Turning to the second case of Harmony Gold v Mittal Steel, the issue confronting the Tribunal and the CAC was whether the former state-owned steel-producing giant, Mittal, had charged an ‘excessive price’ on its domestic sales of flat steel products, in violation of section 8(a) of the Competition Act.39 The Tribunal found in favour of the complainants, and imposed the then-largest administrative penalty totalling R691.8 million on Mittal. The method of the Tribunal was again informed by a purposive interpretation of its mandate – in this case emphasising its responsibility ‘to promote and defend competitive market structures’40 – and a readiness to depart from traditional doctrine. The Tribunal resisted following the approach set out by the European Court of Justice in United Brands,41 which asks whether the higher price ‘bears no reasonable relation to the economic value of that good or service’. Eschewing this ‘price regulation approach’, the Tribunal instead based its determination on a structural analysis of the market. It reasoned that Mittal’s super-dominance in the flat-steel market, and the absence of any competitive structure, allowed it to ‘engage in conduct designed to take advantage of – to “abuse” – those structural opportunities by imposing excessive prices on its customers’.42 The CAC rejected the Tribunal’s structural-economic approach, and insisted that the wording of section 8(a), which borrowed directly from United Brands, required ‘a detailed exercise in comparative costing’ as set out in that case.43 The CAC thus again reined in the Tribunal by appealing to the provisions of the Competition Act, emphasising that the policy objectives and economic principles underpinning the statute could not be separated from the text itself.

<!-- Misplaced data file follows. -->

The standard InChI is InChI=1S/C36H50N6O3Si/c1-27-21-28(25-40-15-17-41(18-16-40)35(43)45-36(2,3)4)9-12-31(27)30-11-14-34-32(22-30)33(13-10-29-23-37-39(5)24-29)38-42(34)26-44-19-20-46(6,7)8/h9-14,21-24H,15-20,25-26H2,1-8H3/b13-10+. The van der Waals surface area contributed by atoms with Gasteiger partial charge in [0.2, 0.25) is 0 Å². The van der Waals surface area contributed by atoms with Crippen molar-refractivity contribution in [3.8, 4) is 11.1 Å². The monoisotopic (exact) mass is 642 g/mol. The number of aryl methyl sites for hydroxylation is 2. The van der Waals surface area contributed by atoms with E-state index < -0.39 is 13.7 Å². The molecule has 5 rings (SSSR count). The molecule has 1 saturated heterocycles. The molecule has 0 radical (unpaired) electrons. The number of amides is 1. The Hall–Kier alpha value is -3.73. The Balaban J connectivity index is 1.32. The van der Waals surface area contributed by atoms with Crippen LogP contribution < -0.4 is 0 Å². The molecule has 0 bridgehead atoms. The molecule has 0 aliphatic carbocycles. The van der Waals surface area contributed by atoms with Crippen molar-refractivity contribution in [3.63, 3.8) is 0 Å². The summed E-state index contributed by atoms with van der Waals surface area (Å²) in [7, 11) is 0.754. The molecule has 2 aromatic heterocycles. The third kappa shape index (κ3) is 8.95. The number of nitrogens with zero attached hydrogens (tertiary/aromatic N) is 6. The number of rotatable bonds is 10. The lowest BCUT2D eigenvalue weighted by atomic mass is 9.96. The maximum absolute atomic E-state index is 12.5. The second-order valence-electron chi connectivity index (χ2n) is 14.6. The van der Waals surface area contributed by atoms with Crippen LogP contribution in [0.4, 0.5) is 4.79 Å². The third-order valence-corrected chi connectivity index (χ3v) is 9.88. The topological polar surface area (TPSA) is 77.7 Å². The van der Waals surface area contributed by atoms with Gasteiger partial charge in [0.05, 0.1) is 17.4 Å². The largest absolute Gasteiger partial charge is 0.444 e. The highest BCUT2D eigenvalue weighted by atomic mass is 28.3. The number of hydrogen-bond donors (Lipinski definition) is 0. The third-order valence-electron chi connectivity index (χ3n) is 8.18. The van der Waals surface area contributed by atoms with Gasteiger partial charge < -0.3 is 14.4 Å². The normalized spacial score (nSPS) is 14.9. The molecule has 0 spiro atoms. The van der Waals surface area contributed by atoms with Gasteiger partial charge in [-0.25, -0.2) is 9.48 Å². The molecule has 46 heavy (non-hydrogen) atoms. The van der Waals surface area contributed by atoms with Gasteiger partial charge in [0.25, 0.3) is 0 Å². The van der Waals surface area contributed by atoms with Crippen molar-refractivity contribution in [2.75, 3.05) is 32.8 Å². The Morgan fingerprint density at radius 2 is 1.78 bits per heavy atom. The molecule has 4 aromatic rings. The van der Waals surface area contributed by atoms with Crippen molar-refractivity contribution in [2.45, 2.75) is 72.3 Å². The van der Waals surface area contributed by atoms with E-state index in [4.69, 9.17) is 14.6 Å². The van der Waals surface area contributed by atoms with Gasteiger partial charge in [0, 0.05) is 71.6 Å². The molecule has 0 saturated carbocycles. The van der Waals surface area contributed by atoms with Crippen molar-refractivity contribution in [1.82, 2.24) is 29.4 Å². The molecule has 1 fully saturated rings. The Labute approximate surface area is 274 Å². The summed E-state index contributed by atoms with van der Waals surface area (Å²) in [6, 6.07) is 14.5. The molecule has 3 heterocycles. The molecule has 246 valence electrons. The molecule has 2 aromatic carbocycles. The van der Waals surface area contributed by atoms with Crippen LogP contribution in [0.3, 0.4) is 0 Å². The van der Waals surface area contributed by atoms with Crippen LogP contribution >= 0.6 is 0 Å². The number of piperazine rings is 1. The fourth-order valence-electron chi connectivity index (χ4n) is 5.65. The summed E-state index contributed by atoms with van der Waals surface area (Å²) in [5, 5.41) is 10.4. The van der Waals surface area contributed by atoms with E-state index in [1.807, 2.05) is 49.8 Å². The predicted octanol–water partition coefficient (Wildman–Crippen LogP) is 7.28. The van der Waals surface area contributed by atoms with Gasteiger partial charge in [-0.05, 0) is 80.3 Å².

In a subsequent paper addressing these cases, CAC Judge President Dennis Davis insists that he does not deny the need for purposive interpretation, nor the importance of the economic and policy considerations that the Tribunal has sought to promote.44 Instead, he argues that his concern in these cases was to prevent breaches of the rule of law and the principle of separation of powers by ensuring the Tribunal’s fidelity to the text. Yet, as these two cases illustrate, determining what the rule of law requires is inevitably a contested exercise – since the law must be interpreted, and the very concept of ‘the rule of law’ is associated with several, diverse values and commitments. The rule of law may require the existence of legal constraints (procedural or otherwise) on the exercise of power; certainty and predictability in the law; equality before the law; fairness; and access to justice, to name but a few.45 As for the separation of powers, it might equally be argued that the CAC’s strict reading of the Competition Act undermines the policy commitments that government seeks to advance through it, and that it is therefore the CAC rather than the Tribunal that is violating the separation of powers.

Procedural Challenges to the Commission’s and Tribunal’s Exercise of Power